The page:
The Case For Lil Jon As One of Hip-Hop’s Greatest Producers

We love to debate. They’re fun. As humans with access to social media, it’s all about letting our opinions off and discussing why we’re right and everybody who doesn’t agree is wrong. A popular discussion amongst the internet is who are hip-hop’s greatest producers? It’s an open ended question that will likely always feature some of the same names with slight variations. In all time reading, I’ve yet to see the name of a man who held us down for five years. He made careers, he saved them, and, most importantly, gave us classic records.

This man is Lil Jon. With such a spectacular career, his production is rarely celebrated. In a way, it makes sense because Lil Jon & The Eastside Boyz were all the rage from 2002 to 2004. From there, infamy struck with the Chappelle’s Show skit. Jon’s contributions by many are an endless flurry of ad-libs and high energy songs that tore the clubs up. However, there’s so much more to Lil Jon, and his production catalog is a good starting point.

The best advertisement for how good of a producer you can be begins with your own music. Some artists aren’t able to give themselves the hottest material they can create, but Lil Jon successfully did that for five group albums and one solo album. The majority of the songs were produced by him. Hits like “Get Low,” “Lovers & Friends,” and “I Don’t Give A Fuck” were everywhere. Take note that none of those sound like each other.

There seemed to be two sides that Lil Jon was able to master during his run. The first is the clubs. Being a DJ, Lil Jon knew a good recipe to win was to make music that could bang when you have three or four drinks in you. “Throw It Up” is a great example. You know exactly when it starts playing what it is. Jon is even nice enough to give you precisely 52 seconds to get from wherever you are to the dance floor before the beat drops.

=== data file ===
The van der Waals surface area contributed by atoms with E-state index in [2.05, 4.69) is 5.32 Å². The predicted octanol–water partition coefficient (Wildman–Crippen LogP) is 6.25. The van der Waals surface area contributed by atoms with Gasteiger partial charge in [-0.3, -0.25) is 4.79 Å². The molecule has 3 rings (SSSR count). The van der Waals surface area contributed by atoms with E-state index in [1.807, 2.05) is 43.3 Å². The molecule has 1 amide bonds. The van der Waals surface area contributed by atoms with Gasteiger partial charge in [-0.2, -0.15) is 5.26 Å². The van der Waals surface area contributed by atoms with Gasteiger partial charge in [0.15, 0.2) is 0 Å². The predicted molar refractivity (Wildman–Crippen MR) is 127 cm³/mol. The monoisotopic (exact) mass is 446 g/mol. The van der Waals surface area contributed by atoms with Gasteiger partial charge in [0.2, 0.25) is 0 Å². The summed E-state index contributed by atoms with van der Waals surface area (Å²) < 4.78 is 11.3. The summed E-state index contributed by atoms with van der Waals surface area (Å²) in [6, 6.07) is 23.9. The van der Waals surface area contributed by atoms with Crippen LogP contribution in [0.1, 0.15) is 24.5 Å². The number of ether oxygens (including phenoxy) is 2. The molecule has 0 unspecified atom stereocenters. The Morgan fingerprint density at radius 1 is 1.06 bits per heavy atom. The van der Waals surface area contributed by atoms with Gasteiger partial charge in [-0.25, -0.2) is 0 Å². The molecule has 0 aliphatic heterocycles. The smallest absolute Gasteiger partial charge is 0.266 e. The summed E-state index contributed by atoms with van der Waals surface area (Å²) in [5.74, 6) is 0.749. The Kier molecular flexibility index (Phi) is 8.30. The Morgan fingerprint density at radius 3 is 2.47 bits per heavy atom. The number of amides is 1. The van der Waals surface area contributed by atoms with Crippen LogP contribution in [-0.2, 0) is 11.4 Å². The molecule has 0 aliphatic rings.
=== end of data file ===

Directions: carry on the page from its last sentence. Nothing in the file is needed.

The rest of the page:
Naturally, Lil Jon understood the other side of the music industry was found on the radio. The internet wasn’t big around 2002, so music discovery often came from what was being spun around the country. If you could weave together both sides, which he often did, you had these mega-hits that no one could escape.

Most of the greatest producers of all-time get to that status by a combination of having a unique sound and creating hits and timeless music for others. Lil Jon did that many times over to a point where some of it seems surprising. Jon would often be featured on the music he produced for others, which definitely has overshadowed the fact that he made the beat. This included Usher’s “Yeah!,” The Bravehearts’ “Quick To Back Down,” YoungBloodz’s “Damn!,” and Ying Yang Twins’ “Salt Shaker.”

Even when he wasn’t a guest, it seems to go under the radar that Lil Jon produced other hits like Ciara’s “Goodies” or Petey Pablo’s “Freek-A-Leek.” He was building careers — Lil Scrappy, Trillville, Pitbull — and giving much-needed light to some artists who might not have had the same impact on their later albums. The resurgence of E-40 in 2006 doesn’t happen without “Tell Me When To Go.” It’s arguable that hyphy wouldn’t have gotten so popular in the mainstream without it.

If Lil Jon were to disappear in some complicated Fringe-like plot, hip-hop would be vastly different. Which artists still go on to have careers? Which ones can actually make a comeback without him? Those two questions show the importance of Lil Jon’s production. He cemented his name within our industry to the point that he deserves a nod as one of the greatest producers of all time.


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